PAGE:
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Learning Journey & Sequencing Rationale

In Geography, we look to expose our learners to environments, cultures & ideas dissimilar to their own. We also seek to make learning relevant to our students’ lives. We want our learners to end up with enhanced reading and writing skills and those of problem solving and synoptic thinking. The latter is needed in view of the many transformations our world will face in the coming years. Having a means to interpret events like Climate change, Brexit and Job market automation contributes to our learners’ economic and social well-being.


Geography is taught in a way that maintains subject disciplinary barriers between physical and human geography whilst also appreciating within the units, the links between such topics. As such, we begin years 7 & 8 with a physical then human topic whilst each year ends with a unit which seeks to apply that knowledge into topical work with engaging content of a synoptic nature. Year 9 works through a cold environments unit, and decision making exercises taken from previous GCSE pre-releases.

Programme of Study



Yr 7, Term 1

Worldwide Disasters

Yr 7, Term 2

Global Development

Yr 7, Term 3

Geography of the UK




Yr 8, Term 1

Cities in 21st Century

Yr 8, Term 2

Global Ecosystems

Yr 8, Term 3

Geography of the World



Yr 9, Term 1

Cold Environments

Yr 9, Term 2

DME - Peru

Yr 9, Term 3

DME Urbanisation




Yr 10, Term 1


Yr 10, Term 2


Yr 10, Term 3


Rationale for Sequencing

Year 7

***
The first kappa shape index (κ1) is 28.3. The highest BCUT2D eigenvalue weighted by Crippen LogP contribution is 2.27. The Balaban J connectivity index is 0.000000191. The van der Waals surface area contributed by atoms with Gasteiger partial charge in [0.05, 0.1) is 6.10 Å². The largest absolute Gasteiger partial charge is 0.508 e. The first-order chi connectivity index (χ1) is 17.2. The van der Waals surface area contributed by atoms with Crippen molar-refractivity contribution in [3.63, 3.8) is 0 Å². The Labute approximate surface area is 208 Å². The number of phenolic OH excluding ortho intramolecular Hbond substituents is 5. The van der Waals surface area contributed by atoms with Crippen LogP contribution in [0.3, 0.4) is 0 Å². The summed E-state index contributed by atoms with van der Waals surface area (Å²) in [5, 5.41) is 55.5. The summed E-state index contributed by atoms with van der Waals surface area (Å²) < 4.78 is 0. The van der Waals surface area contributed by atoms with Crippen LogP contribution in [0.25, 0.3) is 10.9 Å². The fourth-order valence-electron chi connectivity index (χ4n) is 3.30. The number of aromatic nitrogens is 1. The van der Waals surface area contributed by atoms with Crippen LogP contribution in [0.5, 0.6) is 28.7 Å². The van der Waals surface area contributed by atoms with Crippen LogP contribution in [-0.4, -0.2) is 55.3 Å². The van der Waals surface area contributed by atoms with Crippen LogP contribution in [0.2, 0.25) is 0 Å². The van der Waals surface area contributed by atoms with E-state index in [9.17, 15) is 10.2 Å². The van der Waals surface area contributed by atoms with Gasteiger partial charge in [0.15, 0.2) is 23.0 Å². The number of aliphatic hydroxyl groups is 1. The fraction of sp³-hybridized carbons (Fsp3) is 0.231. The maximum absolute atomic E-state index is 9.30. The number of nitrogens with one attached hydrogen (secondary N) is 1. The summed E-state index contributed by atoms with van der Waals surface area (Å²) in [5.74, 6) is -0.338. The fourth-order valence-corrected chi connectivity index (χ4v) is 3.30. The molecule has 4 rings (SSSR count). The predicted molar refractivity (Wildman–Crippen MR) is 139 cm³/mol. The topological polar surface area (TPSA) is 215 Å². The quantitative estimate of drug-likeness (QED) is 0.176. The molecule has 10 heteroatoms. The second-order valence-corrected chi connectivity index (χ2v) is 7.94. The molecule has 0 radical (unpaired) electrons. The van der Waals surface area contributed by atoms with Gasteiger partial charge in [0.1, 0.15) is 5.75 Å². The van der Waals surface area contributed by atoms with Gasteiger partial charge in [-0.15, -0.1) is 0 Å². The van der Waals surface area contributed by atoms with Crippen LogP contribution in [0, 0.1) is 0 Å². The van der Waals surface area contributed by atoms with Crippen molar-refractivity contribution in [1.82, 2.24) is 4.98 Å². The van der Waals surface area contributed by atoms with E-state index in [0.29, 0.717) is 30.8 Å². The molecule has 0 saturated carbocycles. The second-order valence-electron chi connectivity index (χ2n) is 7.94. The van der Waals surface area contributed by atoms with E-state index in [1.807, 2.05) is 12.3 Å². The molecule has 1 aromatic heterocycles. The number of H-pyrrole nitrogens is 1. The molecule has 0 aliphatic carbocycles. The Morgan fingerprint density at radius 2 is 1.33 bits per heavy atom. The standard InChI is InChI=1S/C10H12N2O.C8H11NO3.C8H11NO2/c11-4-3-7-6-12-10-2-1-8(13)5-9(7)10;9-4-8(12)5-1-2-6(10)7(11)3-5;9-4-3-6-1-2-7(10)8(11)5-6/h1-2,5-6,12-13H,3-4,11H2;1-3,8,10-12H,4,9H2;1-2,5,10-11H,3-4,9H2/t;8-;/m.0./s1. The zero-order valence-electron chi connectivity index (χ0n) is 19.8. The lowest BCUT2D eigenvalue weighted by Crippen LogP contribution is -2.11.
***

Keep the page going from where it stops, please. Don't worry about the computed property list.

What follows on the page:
Year 7 begins with the study of worldwide disasters. This teaches key concepts in the context of hazards: cause, effect & responses which apply over various Geographical topic matter. Fundamental processes which conceive of the world as a system (the atmosphere in the study of weather hazards & the lithosphere in the study of tectonic hazards) are also helpful to later units such as those which work on the biosphere (ecosystems in year 8 in particular). Year 7 then continues with work on global development. As much of the study of the world centres on Geographical territories, mainly nation states, looking to progress economically, the terminology employed ‘development measures’ forces learners to avoid vague terms to describe improvements countries experience. Since much of the world experiences barriers in their ongoing efforts to develop, it stands to reason that learning specific barriers and problem solving to consider how they can overcome those through (mainly government-led) strategies, is useful in later GCSE work (in the study of the Newly Emerging Economy, Nigeria).  Some UK topic matter looks to bring together more firmly, some of the mapping skills and socio-economic analyses which are key to geographical study. The North South divide, expressed through mapping exercises helps us to consolidate locational skills and how to draw out various Geographical distributions (in wealth & other indices) and connections between them. The study of Brexit helps develop the ability to weight up cost benefit analysis of political and economic decisions which feature in developmental dilemmas the UK faces (as part of our GCSE study, in yr 10).